Suddenly he found himself looking into a pair of intense cerulean eyes. “Explain. Now.”
“He’s an airbender,” he said, unfazed. “The free-fall will wake him up, then he’ll make a ball of air and ride it back up here. I did say ‘first light’,” he said, slightly whiney.
Sure enough, shortly after Katara had gotten started preparing breakfast, Aang showed up, slightly winded. “Some birds do that to their young. Did you know that?” he asked, perky as can be, slightly shaking from the adrenalin. “So, how will we start? Can you teach me how to juggle? Maybe we can make cool shapes!” As Zuko sat there, with his candles lined up in front of him, he began silently despairing at how little respect the Avatar had for his element, clearly seeing it as either a toy to play with or a wild animal to avoid getting hurt by.
“Take a seat,” he finally said, gesturing to the other side of the line. “What do you know about firebending?”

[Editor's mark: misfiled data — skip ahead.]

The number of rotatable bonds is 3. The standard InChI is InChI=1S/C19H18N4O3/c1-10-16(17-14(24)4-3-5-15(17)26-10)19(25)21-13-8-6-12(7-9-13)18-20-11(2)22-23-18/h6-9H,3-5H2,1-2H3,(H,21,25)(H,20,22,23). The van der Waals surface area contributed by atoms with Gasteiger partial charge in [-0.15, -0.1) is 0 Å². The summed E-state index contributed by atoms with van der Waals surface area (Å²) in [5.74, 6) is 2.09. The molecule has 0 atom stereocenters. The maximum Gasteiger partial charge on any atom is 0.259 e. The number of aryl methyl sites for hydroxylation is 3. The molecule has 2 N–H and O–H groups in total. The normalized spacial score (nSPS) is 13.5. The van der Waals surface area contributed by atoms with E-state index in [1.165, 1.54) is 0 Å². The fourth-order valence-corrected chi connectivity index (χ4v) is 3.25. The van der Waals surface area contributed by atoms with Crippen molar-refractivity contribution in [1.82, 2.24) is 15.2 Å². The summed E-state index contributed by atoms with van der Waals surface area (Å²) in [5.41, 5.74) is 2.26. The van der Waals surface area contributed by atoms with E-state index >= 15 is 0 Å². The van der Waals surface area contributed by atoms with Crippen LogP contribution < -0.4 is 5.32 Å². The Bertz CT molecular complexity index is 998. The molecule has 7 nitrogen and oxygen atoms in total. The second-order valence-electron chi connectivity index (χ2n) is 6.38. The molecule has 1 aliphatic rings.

“Well, Master Jeong Jeong had me stand in one spot with a burning leaf. Of course, he also kept talking about how destructive firebending is, how he regretted being born wi-”
“Enough!” Zuko snapped, the candles flaring. “I don’t want to hear about Jeong Jeong,” he said snidely. With a deep breath, he continued. “What about earthbending?”
“Oh, Toph taught me how to sense vibrations in the earth, and that I needed to be firm with the earth and stand my ground.”
After a moment, waiting for Aang to continue talking about the philosophy of earthbending, he continued the trend of his questioning. “And waterbending?”
“Oh, Katara’s shown me how to do a bunch of things, like waterwhips, octopuses-octopi? I can’t heal, or at least, I haven’t tried yet, but we train every day.”